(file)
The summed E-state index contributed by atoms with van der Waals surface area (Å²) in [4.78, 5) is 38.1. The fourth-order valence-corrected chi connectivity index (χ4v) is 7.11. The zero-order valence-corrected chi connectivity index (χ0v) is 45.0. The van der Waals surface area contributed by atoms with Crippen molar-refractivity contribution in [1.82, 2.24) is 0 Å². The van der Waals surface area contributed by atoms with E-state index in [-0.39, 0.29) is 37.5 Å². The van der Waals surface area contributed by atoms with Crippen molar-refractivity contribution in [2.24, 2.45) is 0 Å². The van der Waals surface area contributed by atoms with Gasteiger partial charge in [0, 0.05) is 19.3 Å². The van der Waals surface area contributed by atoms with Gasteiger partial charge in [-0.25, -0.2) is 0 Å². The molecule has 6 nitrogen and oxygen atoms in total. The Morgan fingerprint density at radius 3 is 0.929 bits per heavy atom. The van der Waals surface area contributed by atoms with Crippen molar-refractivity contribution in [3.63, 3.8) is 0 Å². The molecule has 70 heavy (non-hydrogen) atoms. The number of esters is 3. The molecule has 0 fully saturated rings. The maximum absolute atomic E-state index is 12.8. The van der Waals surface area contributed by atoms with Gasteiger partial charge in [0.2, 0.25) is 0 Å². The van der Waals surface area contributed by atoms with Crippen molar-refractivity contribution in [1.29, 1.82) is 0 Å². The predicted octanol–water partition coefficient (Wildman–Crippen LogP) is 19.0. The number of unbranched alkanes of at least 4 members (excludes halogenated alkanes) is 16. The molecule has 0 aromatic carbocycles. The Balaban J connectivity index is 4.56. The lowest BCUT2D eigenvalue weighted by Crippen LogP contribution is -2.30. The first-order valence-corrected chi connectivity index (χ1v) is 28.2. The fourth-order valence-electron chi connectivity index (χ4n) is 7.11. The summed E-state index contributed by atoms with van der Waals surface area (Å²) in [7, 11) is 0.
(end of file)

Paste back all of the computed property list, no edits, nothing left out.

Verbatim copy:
The summed E-state index contributed by atoms with van der Waals surface area (Å²) in [4.78, 5) is 38.1. The fourth-order valence-corrected chi connectivity index (χ4v) is 7.11. The zero-order valence-corrected chi connectivity index (χ0v) is 45.0. The van der Waals surface area contributed by atoms with Crippen molar-refractivity contribution in [1.82, 2.24) is 0 Å². The van der Waals surface area contributed by atoms with E-state index in [-0.39, 0.29) is 37.5 Å². The van der Waals surface area contributed by atoms with Crippen molar-refractivity contribution in [2.24, 2.45) is 0 Å². The van der Waals surface area contributed by atoms with Gasteiger partial charge in [0, 0.05) is 19.3 Å². The van der Waals surface area contributed by atoms with Gasteiger partial charge in [-0.25, -0.2) is 0 Å². The molecule has 6 nitrogen and oxygen atoms in total. The Morgan fingerprint density at radius 3 is 0.929 bits per heavy atom. The van der Waals surface area contributed by atoms with Crippen molar-refractivity contribution in [3.63, 3.8) is 0 Å². The molecule has 70 heavy (non-hydrogen) atoms. The number of esters is 3. The molecule has 0 fully saturated rings. The maximum absolute atomic E-state index is 12.8. The van der Waals surface area contributed by atoms with Gasteiger partial charge in [0.2, 0.25) is 0 Å². The van der Waals surface area contributed by atoms with Crippen molar-refractivity contribution in [1.29, 1.82) is 0 Å². The predicted octanol–water partition coefficient (Wildman–Crippen LogP) is 19.0. The number of unbranched alkanes of at least 4 members (excludes halogenated alkanes) is 16. The molecule has 0 aromatic carbocycles. The Balaban J connectivity index is 4.56. The lowest BCUT2D eigenvalue weighted by Crippen LogP contribution is -2.30. The first-order valence-corrected chi connectivity index (χ1v) is 28.2. The fourth-order valence-electron chi connectivity index (χ4n) is 7.11. The summed E-state index contributed by atoms with van der Waals surface area (Å²) in [7, 11) is 0.